Despite being one of the first users to use the World Wide Web to disrupt the way his business is conducted and connect with more potential clients, the recruiting industry ironically remains one of the most fragmented and lagging behind. when it comes to using new cloud-based technologies. services to work more efficiently. A new startup is hoping to change that, and it has secured funding on early signs of traction.
Dover, who built what CEO and co-founder Max Kolysh describes as a “recruiting orchestration platform” – aimed at recruiters, helping them juggle and aggregate multiple candidate pools to automatically find candidates and then manage the outreach process (including using tools to automatically rewrite job descriptions, as well as write recruit and rejection letters) – raised $ 20 million from a list impressive number of investors.
Tiger Global led Series A, with Founders Fund, Abstract Ventures and Y Combinator also investing. Dover was part of YC’s 2019 summer class (which debuted in August 2020), and Founders Fund led his round. Since leaving the incubator, he has taken on over 100 clients, mostly from the tech world, including ClearBanc, Lattice, Samsara and others, even bigger companies that you might have assumed. would have their own orchestration and automation platforms in place. already.
“Orchestration” in the business world Computing is commonly used for software designed for the areas of sales and marketing: in these two areas there is a lot of fragmentation and work involved in finding the right prospects for business. become potential customers, and therefore technology companies. have built platforms both for finding interesting contacts and for handling some of the initial steps required to contact and engage them.
It turns out that this is also a very apt way of thinking about the recruiting industry, not least because it also involves, to some extent, that a company “sell” itself to candidates to interest them.
“I would say recruiting is sales and marketing,” Kolysh said. “We are like sales operations, but sales are 5-10 years ahead in terms of technology. “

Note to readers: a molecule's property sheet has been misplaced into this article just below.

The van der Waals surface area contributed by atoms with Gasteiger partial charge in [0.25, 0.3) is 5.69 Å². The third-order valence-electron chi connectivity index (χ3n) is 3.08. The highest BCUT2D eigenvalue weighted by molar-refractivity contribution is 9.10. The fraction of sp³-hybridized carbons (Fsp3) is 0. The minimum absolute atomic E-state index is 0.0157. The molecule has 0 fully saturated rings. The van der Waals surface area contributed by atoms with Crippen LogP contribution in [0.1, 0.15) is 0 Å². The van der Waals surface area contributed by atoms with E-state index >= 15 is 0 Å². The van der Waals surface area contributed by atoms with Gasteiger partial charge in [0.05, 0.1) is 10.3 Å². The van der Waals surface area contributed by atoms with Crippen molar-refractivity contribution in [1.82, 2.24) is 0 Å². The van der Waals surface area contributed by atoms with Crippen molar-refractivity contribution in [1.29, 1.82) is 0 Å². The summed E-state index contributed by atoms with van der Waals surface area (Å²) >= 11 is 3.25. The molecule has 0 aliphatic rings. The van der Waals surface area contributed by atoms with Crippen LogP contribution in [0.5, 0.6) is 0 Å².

Recruiters, especially those who work in industries where talent is paramount and therefore proactively hiring the right people can be a challenge, face a lot of busy work to find interesting candidates and get them to consider vacancies. , then manage the larger process. screen, contact and potentially reject some while making offers to others.
This is mainly because the process of doing all of this is usually very fragmented: there are not only different tools designed to handle these different processes, but today there is an almost endless list of sources where the people will look for work or get their names there.
Dover’s approach is based on accepting this fragmentation and making it more manageable. Using AI, he leverages platforms like LinkedIn, Indeed, and Triplebyte – a likely list, given his initial focus on technology – to seek out candidates who he thinks fit a particular role well. In a company.
Dover does this with a mix of AI and understanding of what a recruiter is looking for, as well as additional metrics if they’ve been set by the recruiter to do this (e.g., diversity screening, if the employer wishes to have a pool of candidates in line with a company’s inclusion objectives).
Dover also uses data science and AI to help calibrate a recruiter’s communications with potential candidates, from opening job description to job posting or rejection letters. (Why dwell on rejection letters? Because these applicants are already on the shortlist, and so even if they didn’t get a particular job, they’re probably good prospects for future roles.)
“No human wants to write 100 cold emails a week, but on the other hand, there are a lot of people to contact,” Kolysh said of the challenges recruiters face. “When a business experiences strong growth, it has to move quickly. You can’t do that with a human anymore. Kolysh – who co-founded the company with Anvisha Pai (CTO) and George Carollo (COO) – said the three founders experienced this firsthand by working at previous startups and trying to recruit while developing other aspects of the company. (They are pictured above, with founding engineer John Holliman.)
Given the extent of orchestration in the sales world, there is a strong opportunity here for Dover to bring a similar approach to recruiting, based on what appears to be a very narrow understanding of the flawed recruiting process such that it exists today. Whether this brings more competitors into the space – or more tools from some of the bigger players, say, candidate search – will be a factor to watch out for, as will how and if Dover manages to make the leap to it. other industries beyond technology.
But for now, it’s also its usefulness for a particular segment of the market that has caught Tiger Global’s attention.
John Luttig, the partner who led the cycle for Tiger Global, noted in an interview that most recruiting tools on the market today could be best described as point solutions, addressing planning or interviews, for example. .
“It’s the full stack here that’s attractive,” he told me. “And it’s automated, which is especially useful for early-stage and mid-term technology companies, to keep applicants from falling through the cracks. It also saves time by not having to set up large recruiting departments. And because Dover has all of this work, those who work in recruiting can instead focus on building culture or assessing candidates. “